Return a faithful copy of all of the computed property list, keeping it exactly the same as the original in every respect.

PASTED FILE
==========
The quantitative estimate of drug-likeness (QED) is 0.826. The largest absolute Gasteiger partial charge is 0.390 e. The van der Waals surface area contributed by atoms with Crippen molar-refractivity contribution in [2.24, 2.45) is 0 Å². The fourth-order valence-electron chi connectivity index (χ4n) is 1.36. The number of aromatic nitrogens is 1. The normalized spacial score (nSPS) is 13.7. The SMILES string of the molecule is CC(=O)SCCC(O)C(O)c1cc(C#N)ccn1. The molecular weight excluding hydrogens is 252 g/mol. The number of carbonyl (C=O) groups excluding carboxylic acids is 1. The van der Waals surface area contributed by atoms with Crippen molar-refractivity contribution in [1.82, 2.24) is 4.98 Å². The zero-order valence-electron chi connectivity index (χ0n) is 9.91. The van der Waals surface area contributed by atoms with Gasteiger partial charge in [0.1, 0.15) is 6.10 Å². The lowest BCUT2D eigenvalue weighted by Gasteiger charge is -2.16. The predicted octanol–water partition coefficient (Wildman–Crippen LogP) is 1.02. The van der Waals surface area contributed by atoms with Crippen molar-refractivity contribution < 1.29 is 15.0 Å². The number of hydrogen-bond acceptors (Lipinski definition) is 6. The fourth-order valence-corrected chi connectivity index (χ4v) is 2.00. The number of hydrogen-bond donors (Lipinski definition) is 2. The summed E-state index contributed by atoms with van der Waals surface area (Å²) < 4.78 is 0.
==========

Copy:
The quantitative estimate of drug-likeness (QED) is 0.826. The largest absolute Gasteiger partial charge is 0.390 e. The van der Waals surface area contributed by atoms with Crippen molar-refractivity contribution in [2.24, 2.45) is 0 Å². The fourth-order valence-electron chi connectivity index (χ4n) is 1.36. The number of aromatic nitrogens is 1. The normalized spacial score (nSPS) is 13.7. The SMILES string of the molecule is CC(=O)SCCC(O)C(O)c1cc(C#N)ccn1. The molecular weight excluding hydrogens is 252 g/mol. The number of carbonyl (C=O) groups excluding carboxylic acids is 1. The van der Waals surface area contributed by atoms with Crippen molar-refractivity contribution in [1.82, 2.24) is 4.98 Å². The zero-order valence-electron chi connectivity index (χ0n) is 9.91. The van der Waals surface area contributed by atoms with Gasteiger partial charge in [0.1, 0.15) is 6.10 Å². The lowest BCUT2D eigenvalue weighted by Gasteiger charge is -2.16. The predicted octanol–water partition coefficient (Wildman–Crippen LogP) is 1.02. The van der Waals surface area contributed by atoms with Crippen molar-refractivity contribution < 1.29 is 15.0 Å². The number of hydrogen-bond acceptors (Lipinski definition) is 6. The fourth-order valence-corrected chi connectivity index (χ4v) is 2.00. The number of hydrogen-bond donors (Lipinski definition) is 2. The summed E-state index contributed by atoms with van der Waals surface area (Å²) < 4.78 is 0.